Best Culinary Bookstore

Bon Appetit has recognized Rabelais as one of the 7 Best Culinary Bookstores in America.

Husband-and-wife owners Don and Samantha Lindgren preside over this bookstore-cum-foodie hub, where the shelves are stocked with cookbooks old and new, rare and commonplace. Here, you’ll find The Kitchen Directory and American Housewife (c. 1841) alongside the just-published Eleven Madison Park: The Cookbook.

The Honey Exchange

This week’s Food & Dining section in the Press Herald features an interview with Phil and Meghan Gaven, owners of The Honey Exchange on Stevens Ave.

“This is a spring honey from a hive in Ferry Village, and this is the fall honey from that same hive,” Meghan Gaven said. “So the same bees in the same place, just different times of year, made these two different colors and flavors of honey.”

A recent selection at the tasting bar included a honey made by a police officer/beekeeper in Wells and a basswood honey from Pennsylvania that is “everything I like about honey but with the volume turned way up,” Phil Gaven said. “It’s real crystalline and brilliant.”

Farmers Market: Raw Milk & Hard Cider Sales

According to reports from the Press Herald and Portland Daily Sun, the Recreation and Health Subcommittee has endorsed a change that allow the sale of raw milk and hard cider at the Portland Farmers Market. The issue now must be approved by the City Council to take effect.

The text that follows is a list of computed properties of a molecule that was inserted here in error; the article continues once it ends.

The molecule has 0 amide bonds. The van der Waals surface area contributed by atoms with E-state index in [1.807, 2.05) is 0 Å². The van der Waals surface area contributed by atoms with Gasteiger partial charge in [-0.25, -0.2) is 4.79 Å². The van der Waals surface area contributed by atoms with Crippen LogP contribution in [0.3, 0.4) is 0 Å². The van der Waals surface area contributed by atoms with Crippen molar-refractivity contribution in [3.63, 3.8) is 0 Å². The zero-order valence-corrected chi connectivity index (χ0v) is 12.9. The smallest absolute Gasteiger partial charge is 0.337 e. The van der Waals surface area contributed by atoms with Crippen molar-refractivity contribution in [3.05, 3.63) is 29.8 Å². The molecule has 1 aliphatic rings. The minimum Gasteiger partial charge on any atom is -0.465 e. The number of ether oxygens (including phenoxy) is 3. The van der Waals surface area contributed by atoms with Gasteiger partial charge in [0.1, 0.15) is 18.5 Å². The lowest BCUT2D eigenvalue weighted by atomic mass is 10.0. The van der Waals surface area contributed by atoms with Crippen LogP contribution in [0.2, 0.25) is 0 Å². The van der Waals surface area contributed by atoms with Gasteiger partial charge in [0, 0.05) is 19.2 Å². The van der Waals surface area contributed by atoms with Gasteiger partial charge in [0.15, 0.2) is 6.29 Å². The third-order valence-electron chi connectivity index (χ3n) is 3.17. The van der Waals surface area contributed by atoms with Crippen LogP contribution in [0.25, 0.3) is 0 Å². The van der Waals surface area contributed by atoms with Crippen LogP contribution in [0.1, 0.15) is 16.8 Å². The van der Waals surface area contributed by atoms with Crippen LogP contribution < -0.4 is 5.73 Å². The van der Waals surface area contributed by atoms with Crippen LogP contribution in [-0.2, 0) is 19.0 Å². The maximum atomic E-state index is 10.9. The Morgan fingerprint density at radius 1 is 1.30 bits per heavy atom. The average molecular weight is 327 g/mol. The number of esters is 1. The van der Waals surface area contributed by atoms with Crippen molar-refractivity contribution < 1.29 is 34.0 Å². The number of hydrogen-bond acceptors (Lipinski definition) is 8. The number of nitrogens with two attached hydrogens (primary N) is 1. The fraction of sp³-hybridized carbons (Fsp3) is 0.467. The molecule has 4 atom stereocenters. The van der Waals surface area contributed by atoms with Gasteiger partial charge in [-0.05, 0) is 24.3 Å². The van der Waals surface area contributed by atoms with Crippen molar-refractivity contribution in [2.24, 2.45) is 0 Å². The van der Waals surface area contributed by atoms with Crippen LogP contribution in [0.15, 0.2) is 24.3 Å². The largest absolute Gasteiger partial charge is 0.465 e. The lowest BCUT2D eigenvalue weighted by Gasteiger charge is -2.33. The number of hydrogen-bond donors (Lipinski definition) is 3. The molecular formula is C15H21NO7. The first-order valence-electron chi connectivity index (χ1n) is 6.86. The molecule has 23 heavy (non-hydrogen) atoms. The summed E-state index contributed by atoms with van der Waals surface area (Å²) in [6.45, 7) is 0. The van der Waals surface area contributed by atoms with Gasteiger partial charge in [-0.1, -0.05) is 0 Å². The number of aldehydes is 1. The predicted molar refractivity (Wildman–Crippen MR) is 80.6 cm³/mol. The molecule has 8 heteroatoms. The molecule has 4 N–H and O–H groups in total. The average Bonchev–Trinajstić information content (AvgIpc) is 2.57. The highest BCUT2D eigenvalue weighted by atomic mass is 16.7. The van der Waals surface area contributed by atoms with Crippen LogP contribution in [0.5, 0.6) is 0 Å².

Raw milk and certain locally-sourced alcoholic beverages could soon be found at the Portland Farmer’s Market alongside local beets, honey and other produce.

The city council’s Health and Recreation Committee yesterday endorsed a proposal to allow fermented beverages such as beer, mead and hard cider to be sold at the twice-weekly farmer’s markets as long as they meet existing standards.

The committee also endorsed a separate measure allowing unpasteurized milk to be sold there.


Cooking with a Bottle: Stout Cake, Pumpkin Pie Soda Beef, Reisling/Blueberry Wine Fondu, Cidered Norman Chicken

For the November edition of our collaborative O-Rama food writing project the challenge was to come up with a seasonal dish, perhaps one that one of our readers might want to cook for Thanksgiving. And to keep things interesting each of the recipes had to utilize as a key ingredient a Maine-made beverage.